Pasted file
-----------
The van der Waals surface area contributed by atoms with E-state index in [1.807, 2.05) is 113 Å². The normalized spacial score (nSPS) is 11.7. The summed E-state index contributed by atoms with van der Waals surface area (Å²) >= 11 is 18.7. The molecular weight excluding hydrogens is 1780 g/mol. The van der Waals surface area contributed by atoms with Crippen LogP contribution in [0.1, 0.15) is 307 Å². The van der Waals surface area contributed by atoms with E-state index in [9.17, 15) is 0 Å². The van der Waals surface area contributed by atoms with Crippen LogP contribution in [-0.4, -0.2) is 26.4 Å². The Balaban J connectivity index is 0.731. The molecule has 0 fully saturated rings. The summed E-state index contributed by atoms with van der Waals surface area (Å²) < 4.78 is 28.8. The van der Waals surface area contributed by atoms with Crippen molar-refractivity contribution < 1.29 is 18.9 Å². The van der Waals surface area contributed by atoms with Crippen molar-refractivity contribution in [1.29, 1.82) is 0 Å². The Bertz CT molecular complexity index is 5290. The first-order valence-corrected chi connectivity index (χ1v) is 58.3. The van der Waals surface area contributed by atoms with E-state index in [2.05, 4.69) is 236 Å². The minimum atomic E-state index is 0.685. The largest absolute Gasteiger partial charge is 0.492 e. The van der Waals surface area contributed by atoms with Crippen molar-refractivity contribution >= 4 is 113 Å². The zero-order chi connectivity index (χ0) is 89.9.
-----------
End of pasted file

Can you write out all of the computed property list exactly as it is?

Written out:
The van der Waals surface area contributed by atoms with E-state index in [1.807, 2.05) is 113 Å². The normalized spacial score (nSPS) is 11.7. The summed E-state index contributed by atoms with van der Waals surface area (Å²) >= 11 is 18.7. The molecular weight excluding hydrogens is 1780 g/mol. The van der Waals surface area contributed by atoms with Crippen LogP contribution in [0.1, 0.15) is 307 Å². The van der Waals surface area contributed by atoms with E-state index in [9.17, 15) is 0 Å². The van der Waals surface area contributed by atoms with Crippen LogP contribution in [-0.4, -0.2) is 26.4 Å². The Balaban J connectivity index is 0.731. The molecule has 0 fully saturated rings. The summed E-state index contributed by atoms with van der Waals surface area (Å²) < 4.78 is 28.8. The van der Waals surface area contributed by atoms with Crippen molar-refractivity contribution < 1.29 is 18.9 Å². The van der Waals surface area contributed by atoms with Crippen molar-refractivity contribution in [1.29, 1.82) is 0 Å². The Bertz CT molecular complexity index is 5290. The first-order valence-corrected chi connectivity index (χ1v) is 58.3. The van der Waals surface area contributed by atoms with E-state index in [2.05, 4.69) is 236 Å². The minimum atomic E-state index is 0.685. The largest absolute Gasteiger partial charge is 0.492 e. The van der Waals surface area contributed by atoms with Crippen molar-refractivity contribution >= 4 is 113 Å². The zero-order chi connectivity index (χ0) is 89.9.